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Published by: psyevil on Jul 09, 2013
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Absinthe: The Green GoddessByAleister CrowleyCopyright © O.T.O.I.Keep always this dim corner for me, that I may sit while theGreen Hour glides, a proud pavine of Time. For I am no longer inthe city accursed, where Time is horsed on the white geldingDeath, his spurs rusted with blood.There is a corner of the United States which he has overlooked.It lies in New Orleans, between Canal Street and EsplanadeAvenue; the Mississippi for its base. Thence it reaches northwardto a most curious desert land, where is a cemetery lovely beyonddreams. Its walls low and whitewashed, within which straggles awilderness of strange and fantastic tombs; and hard by is thatgreat city of brothels which is so cynically mirthful a neighbor.As Felicien Rops wrote,--or was it Edmond d'Haraucourt?--"laProstitution et la Mort sont frere et soeur--les fils de Dieu!"At least the poet of Le Legende des Sexes was right, and thepsycho-analysts after him, in identifying the Mother with theTomb. This, then, is only the beginning and end of things, this"quartier macabre" beyond the North Rampart with the Mississippion the other side. It is like the space between, our life whichflows, and fertilizes as it flows, muddy and malarious as it maybe, to empty itself into the warm bosom of the Gulf Stream, which(in our allegory) we may call the Life of God.But our business is with the heart of things; we must go beyondthe crude phenomena of nature if we are to dwell in the spirit.Art is the soul of life and the Old Absinthe House is heart andsoul of the old quarter of New Orleans.For here was the headquarters of no common man--no less than areal pirate--of Captain Lafitte, who not only robbed hisneighbors, but defended them against invasion. Here, too, satHenry Clay, who lived and died to give his name to a cigar.Outside this house no man remembers much more of him than that;but here, authentic and, as I imagine, indignant, his ghoststalks grimly.Here, too are marble basins hollowed--and hallowed!--by thedrippings of the water which creates by baptism the new spirit of absinthe.I am only sipping the second glass of that "fascinating, but
subtle poison, whose ravages eat men's heart and brain" that Ihave ever tasted in my life; and as I am not an American anxiousfor quick action, I am not surprised and disappointed that I donot drop dead upon the spot. But I can taste souls without theaid of absinthe; and besides, this is magic of absinthe! Thespirit of the house has entered into it; it is an elixir, themasterpiece of an old alchemist, no common wine.And so, as I talk with the patron concerning the vanity of things, I perceive the secret of the heart of God himself; this,that everything, even the vilest thing, is so unutterably lovelythat it is worthy of the devotion of a God for all eternity.What other excuse could He give man for making him? In substance,that is my answer to King Solomon.II.The barrier between divine and human things is frail butinviolable; the artist and the bourgeois are only divided by apoint of view--"A hair divided the false and true."I am watching the opalescence of my absinthe, and it leads me toponder upon a certain very curious mystery, persistent in legend.We may call it the mystery of the rainbow.Originally in the fantastic but significant legend of theHebrews, the rainbow is mentioned as the sign of salvation. Theworld has been purified by water, and was ready for therevelation of Wine. God would never again destroy His work, butultimately seal its perfection by a baptism of fire.Now, in this analogue also falls the coat of many colors whichwas made for Joseph, a legend which was regarded as so importantthat it was subsequently borrowed for the romance of Jesus. Theveil of the Temple, too, was of many colors. We find, furthereast, that the Manipura Cakkra--the Lotus of the City of Jewels--which is an important centre in Hindu anatomy, andapparently identical with the solar plexus, is the central pointof the nervous system of the human body, dividing the sacred fromthe profane, or the lower from the higher.In western Mysticism, once more we learn that the middle gradeinitiation is called Hodos Camelioniis, the Path of theChameleon. There is here evidently an illusion to this samemystery. We also learn that the middle stage in Alchemy is whenthe liquor becomes opalescent.Finally, we note among the visions of the Saints one called theUniversal Peacock, in which the totality is perceived thus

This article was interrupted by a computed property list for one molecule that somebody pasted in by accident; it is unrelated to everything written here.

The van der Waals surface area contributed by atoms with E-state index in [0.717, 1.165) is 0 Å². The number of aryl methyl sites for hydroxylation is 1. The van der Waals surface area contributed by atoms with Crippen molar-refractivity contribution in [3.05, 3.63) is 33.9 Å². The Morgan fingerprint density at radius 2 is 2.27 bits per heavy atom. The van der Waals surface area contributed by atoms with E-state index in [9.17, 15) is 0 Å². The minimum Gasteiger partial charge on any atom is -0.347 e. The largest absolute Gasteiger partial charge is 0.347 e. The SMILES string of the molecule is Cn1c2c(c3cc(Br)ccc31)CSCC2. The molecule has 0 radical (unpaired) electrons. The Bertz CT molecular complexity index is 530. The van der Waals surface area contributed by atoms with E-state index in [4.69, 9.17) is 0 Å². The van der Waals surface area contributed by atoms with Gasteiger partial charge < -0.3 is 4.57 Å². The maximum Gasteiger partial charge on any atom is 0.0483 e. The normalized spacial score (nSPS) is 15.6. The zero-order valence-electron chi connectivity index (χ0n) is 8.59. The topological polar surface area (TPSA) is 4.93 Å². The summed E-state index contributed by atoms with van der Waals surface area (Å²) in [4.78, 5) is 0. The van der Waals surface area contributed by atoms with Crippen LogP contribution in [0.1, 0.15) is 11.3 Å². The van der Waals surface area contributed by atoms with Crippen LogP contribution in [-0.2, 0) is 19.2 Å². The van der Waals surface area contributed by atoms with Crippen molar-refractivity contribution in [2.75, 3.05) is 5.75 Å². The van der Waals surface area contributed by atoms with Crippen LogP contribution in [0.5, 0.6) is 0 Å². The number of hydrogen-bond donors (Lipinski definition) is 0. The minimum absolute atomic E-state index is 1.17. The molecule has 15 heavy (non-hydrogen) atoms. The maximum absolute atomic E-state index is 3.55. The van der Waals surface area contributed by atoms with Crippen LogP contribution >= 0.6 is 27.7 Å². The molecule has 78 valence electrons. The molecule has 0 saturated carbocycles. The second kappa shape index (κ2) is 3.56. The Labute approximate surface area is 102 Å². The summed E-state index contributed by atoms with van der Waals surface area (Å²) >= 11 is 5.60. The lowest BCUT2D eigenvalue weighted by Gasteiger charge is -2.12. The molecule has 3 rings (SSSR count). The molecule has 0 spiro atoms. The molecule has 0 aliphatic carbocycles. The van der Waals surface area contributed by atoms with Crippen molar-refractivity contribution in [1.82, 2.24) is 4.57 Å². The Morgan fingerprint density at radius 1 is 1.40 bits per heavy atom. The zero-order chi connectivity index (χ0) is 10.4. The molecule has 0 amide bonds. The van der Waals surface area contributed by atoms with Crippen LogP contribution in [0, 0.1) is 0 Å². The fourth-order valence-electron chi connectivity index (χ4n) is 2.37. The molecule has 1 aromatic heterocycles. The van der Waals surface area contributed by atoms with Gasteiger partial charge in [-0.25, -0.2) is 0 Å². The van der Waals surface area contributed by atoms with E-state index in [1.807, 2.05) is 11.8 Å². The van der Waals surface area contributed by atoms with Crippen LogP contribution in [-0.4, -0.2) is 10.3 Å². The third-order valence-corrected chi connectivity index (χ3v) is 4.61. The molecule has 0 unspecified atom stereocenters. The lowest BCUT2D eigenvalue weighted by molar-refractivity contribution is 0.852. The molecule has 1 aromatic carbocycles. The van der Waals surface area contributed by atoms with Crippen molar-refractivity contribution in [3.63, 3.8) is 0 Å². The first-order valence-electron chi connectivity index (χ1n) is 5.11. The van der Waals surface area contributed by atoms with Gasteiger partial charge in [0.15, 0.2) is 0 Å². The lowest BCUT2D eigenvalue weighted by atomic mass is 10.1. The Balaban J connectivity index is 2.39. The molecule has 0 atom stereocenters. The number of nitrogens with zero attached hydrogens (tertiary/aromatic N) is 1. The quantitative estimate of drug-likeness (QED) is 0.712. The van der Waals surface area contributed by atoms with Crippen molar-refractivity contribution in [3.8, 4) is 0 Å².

royally appareled.Would it were possible to assemble in this place the cohorts of quotation; for indeed they are beautiful with banners, flashingtheir myriad rays from cothurn and habergeon, gay and gallant inthe light of that Sun which knows no fall from Zenith of highnoon!Yet I must needs already have written so much to make clear onepitiful conceit: can it be that in the opalescence of absinthe issome occult link with this mystery of the Rainbow? Forundoubtedly one does indefinably and subtly insinuate the drinkerin the secret chamber of Beauty, does kindle his thoughts torapture, adjust his point of view to that of the artists, atleast to that degree of which he is originally capable, weave forhis fancy a gala dress of stuff as many-colored as the mind of Aphrodite.Oh Beauty! Long did I love thee, long did I pursue thee, theeelusive, thee intangible! And lo! thou enfoldest me by night andday in the arms of gracious, of luxurious, of shimmering silence.III.The Prohibitionist must always be a person of no moral character;for he cannot even conceive of the possibility of a man capableof resisting temptation. Still more, he is so obsessed, like thesavage, by the fear of the unknown, that he regards alcohol as afetish, necessarily alluring and tyrannical.With this ignorance of human nature goes an ever grosserignorance of the divine nature. He does not understand that theuniverse has only one possible purpose; that, the business of life being happily completed by the production of the necessitiesand luxuries incidental to comfort, the residuum of human energyneeds an outlet. The surplus of Will must find issue in theelevation of the individual towards the Godhead; and the methodof such elevation is by religion, love, and art. These threethings are indissolubly bound up with wine, for they are speciesof intoxication.Yet against all these things we find the prohibitionist,logically enough. It is true that he usually pretends to admitreligion as a proper pursuit for humanity; but what a religion!He has removed from it every element of ecstasy or even of devotion; in his hands it has become cold, fanatical, cruel, andstupid, a thing merciless and formal, without sympathy orhumanity. Love and art he rejects altogether; for him the onlymeaning of love is a mechanical--hardly evenphysiological!--process necessary for the perpetuation of the